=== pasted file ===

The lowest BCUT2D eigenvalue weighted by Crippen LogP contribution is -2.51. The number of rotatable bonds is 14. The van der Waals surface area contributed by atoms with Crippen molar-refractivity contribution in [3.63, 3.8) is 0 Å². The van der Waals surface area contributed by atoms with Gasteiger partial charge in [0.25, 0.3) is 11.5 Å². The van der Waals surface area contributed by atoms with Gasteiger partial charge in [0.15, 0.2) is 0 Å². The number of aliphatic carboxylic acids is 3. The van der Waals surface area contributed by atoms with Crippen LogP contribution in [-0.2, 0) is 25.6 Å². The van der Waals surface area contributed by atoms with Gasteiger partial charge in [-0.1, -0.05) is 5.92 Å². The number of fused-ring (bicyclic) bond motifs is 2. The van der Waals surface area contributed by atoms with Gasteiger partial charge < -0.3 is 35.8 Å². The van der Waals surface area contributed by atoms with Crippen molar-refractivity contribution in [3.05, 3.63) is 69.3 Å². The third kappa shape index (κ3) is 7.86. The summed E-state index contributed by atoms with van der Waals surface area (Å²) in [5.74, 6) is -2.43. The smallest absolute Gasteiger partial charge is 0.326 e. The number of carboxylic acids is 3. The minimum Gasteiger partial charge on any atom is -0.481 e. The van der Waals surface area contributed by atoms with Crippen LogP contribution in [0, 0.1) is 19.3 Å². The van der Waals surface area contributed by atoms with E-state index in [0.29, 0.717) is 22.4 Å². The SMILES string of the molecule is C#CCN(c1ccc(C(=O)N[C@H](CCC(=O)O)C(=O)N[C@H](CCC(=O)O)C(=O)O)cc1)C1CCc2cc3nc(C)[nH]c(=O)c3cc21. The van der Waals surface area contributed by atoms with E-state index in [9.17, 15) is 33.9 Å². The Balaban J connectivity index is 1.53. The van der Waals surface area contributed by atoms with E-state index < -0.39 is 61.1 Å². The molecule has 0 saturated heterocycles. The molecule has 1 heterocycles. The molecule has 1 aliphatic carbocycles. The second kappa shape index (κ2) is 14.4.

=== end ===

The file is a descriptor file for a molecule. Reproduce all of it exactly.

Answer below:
The lowest BCUT2D eigenvalue weighted by Crippen LogP contribution is -2.51. The number of rotatable bonds is 14. The van der Waals surface area contributed by atoms with Crippen molar-refractivity contribution in [3.63, 3.8) is 0 Å². The van der Waals surface area contributed by atoms with Gasteiger partial charge in [0.25, 0.3) is 11.5 Å². The van der Waals surface area contributed by atoms with Gasteiger partial charge in [0.15, 0.2) is 0 Å². The number of aliphatic carboxylic acids is 3. The van der Waals surface area contributed by atoms with Crippen LogP contribution in [-0.2, 0) is 25.6 Å². The van der Waals surface area contributed by atoms with Gasteiger partial charge in [-0.1, -0.05) is 5.92 Å². The number of fused-ring (bicyclic) bond motifs is 2. The van der Waals surface area contributed by atoms with Gasteiger partial charge < -0.3 is 35.8 Å². The van der Waals surface area contributed by atoms with Crippen molar-refractivity contribution in [3.05, 3.63) is 69.3 Å². The third kappa shape index (κ3) is 7.86. The summed E-state index contributed by atoms with van der Waals surface area (Å²) in [5.74, 6) is -2.43. The smallest absolute Gasteiger partial charge is 0.326 e. The number of carboxylic acids is 3. The minimum Gasteiger partial charge on any atom is -0.481 e. The van der Waals surface area contributed by atoms with Crippen LogP contribution in [0, 0.1) is 19.3 Å². The van der Waals surface area contributed by atoms with E-state index in [0.29, 0.717) is 22.4 Å². The SMILES string of the molecule is C#CCN(c1ccc(C(=O)N[C@H](CCC(=O)O)C(=O)N[C@H](CCC(=O)O)C(=O)O)cc1)C1CCc2cc3nc(C)[nH]c(=O)c3cc21. The van der Waals surface area contributed by atoms with E-state index in [9.17, 15) is 33.9 Å². The Balaban J connectivity index is 1.53. The van der Waals surface area contributed by atoms with E-state index < -0.39 is 61.1 Å². The molecule has 0 saturated heterocycles. The molecule has 1 heterocycles. The molecule has 1 aliphatic carbocycles. The second kappa shape index (κ2) is 14.4.